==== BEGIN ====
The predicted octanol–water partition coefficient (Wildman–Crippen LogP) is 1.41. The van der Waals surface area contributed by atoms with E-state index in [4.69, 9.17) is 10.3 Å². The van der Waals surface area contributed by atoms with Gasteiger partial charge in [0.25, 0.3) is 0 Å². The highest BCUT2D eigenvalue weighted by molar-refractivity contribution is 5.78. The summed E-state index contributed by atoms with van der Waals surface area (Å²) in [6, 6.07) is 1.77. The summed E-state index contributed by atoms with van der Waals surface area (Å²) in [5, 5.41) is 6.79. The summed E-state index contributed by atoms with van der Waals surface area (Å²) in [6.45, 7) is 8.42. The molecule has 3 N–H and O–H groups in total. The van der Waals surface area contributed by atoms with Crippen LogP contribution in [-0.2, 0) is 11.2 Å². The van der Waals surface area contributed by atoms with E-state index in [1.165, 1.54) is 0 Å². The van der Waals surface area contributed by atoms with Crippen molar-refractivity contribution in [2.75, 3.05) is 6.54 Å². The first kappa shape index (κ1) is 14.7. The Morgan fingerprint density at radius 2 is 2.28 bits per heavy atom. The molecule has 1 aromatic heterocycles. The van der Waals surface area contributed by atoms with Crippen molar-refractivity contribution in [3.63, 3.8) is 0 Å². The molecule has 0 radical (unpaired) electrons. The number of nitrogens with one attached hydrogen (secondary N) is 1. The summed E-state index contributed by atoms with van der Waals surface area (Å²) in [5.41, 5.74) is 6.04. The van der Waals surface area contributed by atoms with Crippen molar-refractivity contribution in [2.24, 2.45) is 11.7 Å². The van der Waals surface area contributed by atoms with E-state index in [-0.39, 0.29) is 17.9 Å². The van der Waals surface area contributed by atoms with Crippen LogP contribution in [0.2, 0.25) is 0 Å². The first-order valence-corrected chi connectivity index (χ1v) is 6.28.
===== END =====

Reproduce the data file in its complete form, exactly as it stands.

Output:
The predicted octanol–water partition coefficient (Wildman–Crippen LogP) is 1.41. The van der Waals surface area contributed by atoms with E-state index in [4.69, 9.17) is 10.3 Å². The van der Waals surface area contributed by atoms with Gasteiger partial charge in [0.25, 0.3) is 0 Å². The highest BCUT2D eigenvalue weighted by molar-refractivity contribution is 5.78. The summed E-state index contributed by atoms with van der Waals surface area (Å²) in [6, 6.07) is 1.77. The summed E-state index contributed by atoms with van der Waals surface area (Å²) in [5, 5.41) is 6.79. The summed E-state index contributed by atoms with van der Waals surface area (Å²) in [6.45, 7) is 8.42. The molecule has 3 N–H and O–H groups in total. The van der Waals surface area contributed by atoms with Crippen LogP contribution in [-0.2, 0) is 11.2 Å². The van der Waals surface area contributed by atoms with E-state index in [1.165, 1.54) is 0 Å². The van der Waals surface area contributed by atoms with Crippen molar-refractivity contribution in [2.75, 3.05) is 6.54 Å². The first kappa shape index (κ1) is 14.7. The Morgan fingerprint density at radius 2 is 2.28 bits per heavy atom. The molecule has 1 aromatic heterocycles. The van der Waals surface area contributed by atoms with Crippen molar-refractivity contribution in [3.63, 3.8) is 0 Å². The molecule has 0 radical (unpaired) electrons. The number of nitrogens with one attached hydrogen (secondary N) is 1. The summed E-state index contributed by atoms with van der Waals surface area (Å²) in [5.41, 5.74) is 6.04. The van der Waals surface area contributed by atoms with Crippen molar-refractivity contribution in [2.24, 2.45) is 11.7 Å². The van der Waals surface area contributed by atoms with E-state index in [-0.39, 0.29) is 17.9 Å². The van der Waals surface area contributed by atoms with Crippen LogP contribution in [0.2, 0.25) is 0 Å². The first-order valence-corrected chi connectivity index (χ1v) is 6.28.